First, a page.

# Discriminative model

Discriminative models, also referred to as conditional models, are a class of models frequently used for classification. They are typically used to assign labels, such as pass/fail, win/lose, alive/dead or healthy/sick, to existing datapoints.

Types of discriminative models include logistic regression (LR), conditional random fields (CRFs), decision trees among many others. Typical generative model approaches include naive Bayes classifiers, Gaussian mixture models, variational autoencoders, generative adversarial networks and others.

## Definition

Unlike generative modelling, which studies the joint probability ${\displaystyle P(x,y)}$, discriminative modeling studies the ${\displaystyle P(y|x)}$ or maps the given unobserved variable (target) ${\displaystyle x}$ to a class label ${\displaystyle y}$ dependent on the observed variables (training samples). For example, in object recognition, ${\displaystyle x}$ is likely to be a vector of raw pixels (or features extracted from the raw pixels of the image). Within a probabilistic framework, this is done by modeling the conditional probability distribution ${\displaystyle P(y|x)}$, which can be used for predicting ${\displaystyle y}$ from ${\displaystyle x}$. Note that there is still distinction between the conditional model and the discriminative model, though more often they are simply categorised as discriminative model.

### Pure discriminative model vs. conditional model

A conditional model models the conditional probability distribution, while the traditional discriminative model aims to optimize on mapping the input around the most similar trained samples.[1]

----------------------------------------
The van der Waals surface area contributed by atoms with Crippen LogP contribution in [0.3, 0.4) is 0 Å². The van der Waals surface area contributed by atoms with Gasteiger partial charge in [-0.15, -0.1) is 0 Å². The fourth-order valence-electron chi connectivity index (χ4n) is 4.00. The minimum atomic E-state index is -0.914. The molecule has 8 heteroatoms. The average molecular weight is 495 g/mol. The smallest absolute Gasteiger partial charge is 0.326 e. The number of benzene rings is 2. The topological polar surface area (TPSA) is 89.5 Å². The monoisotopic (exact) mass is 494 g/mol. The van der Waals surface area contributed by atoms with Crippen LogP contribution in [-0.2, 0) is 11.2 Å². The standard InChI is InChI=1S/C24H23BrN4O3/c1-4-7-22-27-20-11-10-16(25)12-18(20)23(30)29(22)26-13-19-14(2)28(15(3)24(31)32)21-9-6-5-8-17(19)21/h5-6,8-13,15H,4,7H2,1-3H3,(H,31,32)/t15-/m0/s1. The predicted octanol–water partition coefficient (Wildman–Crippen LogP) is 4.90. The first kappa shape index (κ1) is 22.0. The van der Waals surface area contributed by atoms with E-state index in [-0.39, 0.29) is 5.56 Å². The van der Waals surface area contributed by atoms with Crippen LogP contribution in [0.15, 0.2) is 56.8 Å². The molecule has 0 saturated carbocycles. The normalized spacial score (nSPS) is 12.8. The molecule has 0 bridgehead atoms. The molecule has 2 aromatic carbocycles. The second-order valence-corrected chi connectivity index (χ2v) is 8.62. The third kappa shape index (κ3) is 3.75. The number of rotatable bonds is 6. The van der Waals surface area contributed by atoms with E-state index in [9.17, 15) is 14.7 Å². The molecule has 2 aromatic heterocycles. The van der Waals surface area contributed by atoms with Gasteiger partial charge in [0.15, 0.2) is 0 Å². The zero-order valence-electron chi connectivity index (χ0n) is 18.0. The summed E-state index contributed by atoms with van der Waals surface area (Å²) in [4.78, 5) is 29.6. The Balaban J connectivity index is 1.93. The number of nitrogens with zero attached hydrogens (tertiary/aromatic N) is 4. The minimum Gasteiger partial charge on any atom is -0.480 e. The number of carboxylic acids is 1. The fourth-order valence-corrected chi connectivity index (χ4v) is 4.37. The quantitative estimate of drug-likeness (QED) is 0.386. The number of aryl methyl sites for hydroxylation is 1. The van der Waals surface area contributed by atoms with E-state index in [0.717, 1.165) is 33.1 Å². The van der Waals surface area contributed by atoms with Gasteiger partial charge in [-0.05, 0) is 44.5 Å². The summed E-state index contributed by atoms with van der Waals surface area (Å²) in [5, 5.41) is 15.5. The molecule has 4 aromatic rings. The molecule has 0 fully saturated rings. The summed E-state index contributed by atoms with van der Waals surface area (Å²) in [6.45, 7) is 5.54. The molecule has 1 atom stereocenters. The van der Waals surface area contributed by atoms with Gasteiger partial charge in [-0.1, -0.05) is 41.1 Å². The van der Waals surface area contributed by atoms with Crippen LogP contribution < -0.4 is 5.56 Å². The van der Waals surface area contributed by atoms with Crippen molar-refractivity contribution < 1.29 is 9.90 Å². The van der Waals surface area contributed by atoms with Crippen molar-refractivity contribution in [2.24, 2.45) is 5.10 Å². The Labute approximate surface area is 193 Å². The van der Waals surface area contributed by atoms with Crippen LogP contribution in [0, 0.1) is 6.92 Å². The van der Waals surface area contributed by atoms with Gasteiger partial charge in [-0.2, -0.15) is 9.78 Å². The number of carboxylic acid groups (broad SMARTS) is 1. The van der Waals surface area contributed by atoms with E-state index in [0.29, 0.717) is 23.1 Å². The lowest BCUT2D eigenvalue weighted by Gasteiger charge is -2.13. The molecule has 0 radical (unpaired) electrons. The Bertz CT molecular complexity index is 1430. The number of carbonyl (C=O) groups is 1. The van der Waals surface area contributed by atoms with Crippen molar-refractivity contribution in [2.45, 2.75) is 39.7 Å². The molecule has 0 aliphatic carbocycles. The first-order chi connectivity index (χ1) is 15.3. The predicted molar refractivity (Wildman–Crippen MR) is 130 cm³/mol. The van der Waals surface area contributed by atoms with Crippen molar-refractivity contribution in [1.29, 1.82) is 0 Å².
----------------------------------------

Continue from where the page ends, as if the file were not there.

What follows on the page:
## Typical discriminative modelling approaches

The following approach is based on the assumption that it is given the training data-set ${\displaystyle D=\{(x_{i};y_{i})|i\leq N\in \mathbb {Z} \}}$, where ${\displaystyle y_{i}}$is the corresponding output for the input ${\displaystyle x_{i}}$.[2]

### Linear classifier

We intend to use the function ${\displaystyle f(x)}$to simulate the behavior of what we observed from the training data-set by the linear classifier method. Using the joint feature vector ${\displaystyle \phi (x,y)}$, the decision function is defined as:

${\displaystyle f(x;w)=\arg \max _{y}w^{T}\phi (x,y)}$

According to Memisevic's interpretation,[2] ${\displaystyle w^{T}\phi (x,y)}$, which is also ${\displaystyle c(x,y;w)}$, computes a score which measures the compatibility of the input ${\displaystyle x}$ with the potential output ${\displaystyle y}$. Then the ${\displaystyle \arg \max }$ determines the class with the highest score.

### Logistic regression (LR)

Since the 0-1 loss function is a commonly used one in the decision theory, the conditional probability distribution ${\displaystyle P(y|x;w)}$, where ${\displaystyle w}$ is a parameter vector for optimizing the training data, could be reconsidered as following for the logistics regression model:

${\displaystyle P(y|x;w)={\frac {1}{Z(x;w)}}\exp(w^{T}\phi (x,y))}$, with
${\displaystyle Z(x;w)=\textstyle \sum _{y}\displaystyle \exp(w^{T}\phi (x,y))}$

The equation above represents logistic regression. Notice that a major distinction between models is their way of introducing posterior probability. Posterior probability is inferred from the parametric model. We then can maximize the parameter by following equation:

${\displaystyle L(w)=\textstyle \sum _{i}\displaystyle \log p(y^{i}|x^{i};w)}$

It could also be replaced by the log-loss equation below:

${\displaystyle l^{\log }(x^{i},y^{i},c(x^{i};w))=-\log p(y^{i}|x^{i};w)=\log Z(x^{i};w)-w^{T}\phi (x^{i},y^{i})}$

Since the log-loss is differentiable, a gradient-based method can be used to optimize the model. A global optimum is guaranteed because the objective function is convex. The gradient of log likelihood is represented by:

${\displaystyle {\frac {\partial L(w)}{\partial w}}=\textstyle \sum _{i}\displaystyle \phi (x^{i},y^{i})-E_{p(y|x^{i};w)}\phi (x^{i},y)}$

where ${\displaystyle E_{p(y|x^{i};w)}}$is the expectation of ${\displaystyle p(y|x^{i};w)}$.

The above method will provide efficient computation for the relative small number of classification.

## Contrast with generative model

### Contrast in approaches

Let's say we are given the ${\displaystyle m}$ class labels (classification) and ${\displaystyle n}$ feature variables, ${\displaystyle Y:\{y_{1},y_{2},\ldots ,y_{m}\},X:\{x_{1},x_{2},\ldots ,x_{n}\}}$, as the training samples.